The man suspected of opening fire at an LGBTQ nightclub in Colorado's second-largest city over the weekend was previously arrested in an alleged bomb threat incident last year, ABC News has learned. But authorities said it's unclear whether the state's red flag law could have prevented the mass shooting.
According to a press release posted online last year by the El Paso County Sheriff's Office, deputies responded to a report of a bomb threat on Rubicon Drive in the Lorson Ranch neighborhood of Colorado Springs, just south of the city's airport, on the afternoon of June 18, 2021. A woman had called, saying "her son was threatening to cause harm to her with a homemade bomb, multiple weapons, and ammunition," the sheriff's office said. She was not at home at the time and was not sure where her son was.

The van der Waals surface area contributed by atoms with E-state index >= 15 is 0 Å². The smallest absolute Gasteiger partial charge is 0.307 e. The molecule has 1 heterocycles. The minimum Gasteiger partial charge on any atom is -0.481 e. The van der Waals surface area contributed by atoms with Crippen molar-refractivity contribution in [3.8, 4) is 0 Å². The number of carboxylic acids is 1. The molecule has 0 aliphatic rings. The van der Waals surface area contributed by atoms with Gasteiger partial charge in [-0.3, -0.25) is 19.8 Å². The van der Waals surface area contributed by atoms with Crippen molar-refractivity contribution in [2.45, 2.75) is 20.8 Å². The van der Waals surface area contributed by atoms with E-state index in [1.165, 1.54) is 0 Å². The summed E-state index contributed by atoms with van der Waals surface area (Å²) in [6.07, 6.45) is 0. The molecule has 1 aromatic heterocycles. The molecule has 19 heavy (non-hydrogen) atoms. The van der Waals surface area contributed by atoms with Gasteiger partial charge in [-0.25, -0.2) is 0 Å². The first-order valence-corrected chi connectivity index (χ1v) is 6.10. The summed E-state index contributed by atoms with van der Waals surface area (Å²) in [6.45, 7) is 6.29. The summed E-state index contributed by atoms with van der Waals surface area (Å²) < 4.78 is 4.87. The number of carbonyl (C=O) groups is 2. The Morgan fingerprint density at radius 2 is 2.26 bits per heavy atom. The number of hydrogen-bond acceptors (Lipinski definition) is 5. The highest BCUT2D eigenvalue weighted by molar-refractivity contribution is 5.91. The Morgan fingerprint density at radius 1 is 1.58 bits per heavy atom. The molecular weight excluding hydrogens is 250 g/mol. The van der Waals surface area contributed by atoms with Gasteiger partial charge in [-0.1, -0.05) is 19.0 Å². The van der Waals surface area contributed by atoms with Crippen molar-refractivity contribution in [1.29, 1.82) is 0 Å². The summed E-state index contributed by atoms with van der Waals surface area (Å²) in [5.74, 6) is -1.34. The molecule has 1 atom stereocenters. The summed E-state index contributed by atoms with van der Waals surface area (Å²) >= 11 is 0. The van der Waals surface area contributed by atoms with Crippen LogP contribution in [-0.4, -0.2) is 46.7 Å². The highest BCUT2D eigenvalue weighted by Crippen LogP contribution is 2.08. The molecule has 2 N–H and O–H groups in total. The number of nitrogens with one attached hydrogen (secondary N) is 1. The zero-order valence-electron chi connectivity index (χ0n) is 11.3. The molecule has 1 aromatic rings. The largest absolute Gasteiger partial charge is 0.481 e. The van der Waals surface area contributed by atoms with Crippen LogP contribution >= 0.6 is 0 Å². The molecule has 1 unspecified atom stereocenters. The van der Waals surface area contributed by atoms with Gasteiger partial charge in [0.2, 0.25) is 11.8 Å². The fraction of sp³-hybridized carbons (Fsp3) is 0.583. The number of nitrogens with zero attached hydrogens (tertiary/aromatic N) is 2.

Deputies were deployed to the woman's home and realized that the suspect -- identified as then-21-year-old Anderson Lee Aldrich -- was actually at another residence on Pilgrimage Road, about a mile away. They contacted Aldrich by telephone and he "refused to comply with orders to surrender," the sheriff's office said.
A tactical support unit was called in and approximately 10 homes in the immediate surrounding area were evacuated, while an emergency notification was sent to cellphones of residents within a quarter-mile radius, according to the sheriff's office.
A crisis negotiations unit ultimately was able to get Aldrich to comply with orders. He walked out the front door of the home and was taken into custody that evening, officials said. The regional explosives unit then cleared both residences and did not find any explosive devices, the sheriff's office said.
Aldrich was booked into the El Paso County Jail on two counts of felony menacing and three counts of first-degree kidnapping, according to the sheriff's office. Colorado Springs ABC affiliate KRDO reported on the incident at the time.
Aldrich, now 22, allegedly began shooting a long gun as soon as he entered Club Q in Colorado Springs late Saturday night. At least five people were killed and 17 others were wounded by the gunshots, according to the Colorado Springs Police Department.